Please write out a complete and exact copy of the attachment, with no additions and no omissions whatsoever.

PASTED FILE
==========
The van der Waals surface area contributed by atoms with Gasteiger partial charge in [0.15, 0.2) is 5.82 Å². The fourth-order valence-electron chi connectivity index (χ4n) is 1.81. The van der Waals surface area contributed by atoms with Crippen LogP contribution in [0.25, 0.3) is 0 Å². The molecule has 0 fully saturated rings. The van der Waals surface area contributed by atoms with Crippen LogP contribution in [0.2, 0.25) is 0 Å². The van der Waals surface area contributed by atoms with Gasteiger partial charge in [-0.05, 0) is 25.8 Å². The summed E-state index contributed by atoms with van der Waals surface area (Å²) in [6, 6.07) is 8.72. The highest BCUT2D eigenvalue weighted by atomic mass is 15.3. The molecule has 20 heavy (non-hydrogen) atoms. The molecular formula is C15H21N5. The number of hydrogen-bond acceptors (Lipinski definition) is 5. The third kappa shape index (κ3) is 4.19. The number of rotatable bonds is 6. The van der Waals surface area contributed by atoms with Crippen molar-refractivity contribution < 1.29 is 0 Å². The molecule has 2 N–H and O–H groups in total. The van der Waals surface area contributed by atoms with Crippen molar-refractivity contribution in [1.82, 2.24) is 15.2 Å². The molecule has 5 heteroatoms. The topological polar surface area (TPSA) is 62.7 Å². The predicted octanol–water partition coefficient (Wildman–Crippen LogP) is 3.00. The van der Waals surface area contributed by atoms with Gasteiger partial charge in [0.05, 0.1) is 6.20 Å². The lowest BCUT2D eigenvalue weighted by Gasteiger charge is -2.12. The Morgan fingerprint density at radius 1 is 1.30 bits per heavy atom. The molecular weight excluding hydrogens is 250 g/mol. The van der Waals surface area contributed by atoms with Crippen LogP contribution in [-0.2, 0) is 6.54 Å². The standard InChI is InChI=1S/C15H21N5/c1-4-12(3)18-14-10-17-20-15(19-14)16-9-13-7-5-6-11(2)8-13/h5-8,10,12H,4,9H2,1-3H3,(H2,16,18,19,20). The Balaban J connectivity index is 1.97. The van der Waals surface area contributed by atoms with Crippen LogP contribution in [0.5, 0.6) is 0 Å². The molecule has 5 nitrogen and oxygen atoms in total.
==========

The van der Waals surface area contributed by atoms with Gasteiger partial charge in [0.15, 0.2) is 5.82 Å². The fourth-order valence-electron chi connectivity index (χ4n) is 1.81. The van der Waals surface area contributed by atoms with Crippen LogP contribution in [0.25, 0.3) is 0 Å². The molecule has 0 fully saturated rings. The van der Waals surface area contributed by atoms with Crippen LogP contribution in [0.2, 0.25) is 0 Å². The van der Waals surface area contributed by atoms with Gasteiger partial charge in [-0.05, 0) is 25.8 Å². The summed E-state index contributed by atoms with van der Waals surface area (Å²) in [6, 6.07) is 8.72. The highest BCUT2D eigenvalue weighted by atomic mass is 15.3. The molecule has 20 heavy (non-hydrogen) atoms. The molecular formula is C15H21N5. The number of hydrogen-bond acceptors (Lipinski definition) is 5. The third kappa shape index (κ3) is 4.19. The number of rotatable bonds is 6. The van der Waals surface area contributed by atoms with Crippen molar-refractivity contribution < 1.29 is 0 Å². The molecule has 2 N–H and O–H groups in total. The van der Waals surface area contributed by atoms with Crippen molar-refractivity contribution in [1.82, 2.24) is 15.2 Å². The molecule has 5 heteroatoms. The topological polar surface area (TPSA) is 62.7 Å². The predicted octanol–water partition coefficient (Wildman–Crippen LogP) is 3.00. The van der Waals surface area contributed by atoms with Gasteiger partial charge in [0.05, 0.1) is 6.20 Å². The lowest BCUT2D eigenvalue weighted by Gasteiger charge is -2.12. The Morgan fingerprint density at radius 1 is 1.30 bits per heavy atom. The molecular weight excluding hydrogens is 250 g/mol. The van der Waals surface area contributed by atoms with Crippen LogP contribution in [-0.2, 0) is 6.54 Å². The standard InChI is InChI=1S/C15H21N5/c1-4-12(3)18-14-10-17-20-15(19-14)16-9-13-7-5-6-11(2)8-13/h5-8,10,12H,4,9H2,1-3H3,(H2,16,18,19,20). The Balaban J connectivity index is 1.97. The van der Waals surface area contributed by atoms with Crippen LogP contribution in [0.5, 0.6) is 0 Å². The molecule has 5 nitrogen and oxygen atoms in total.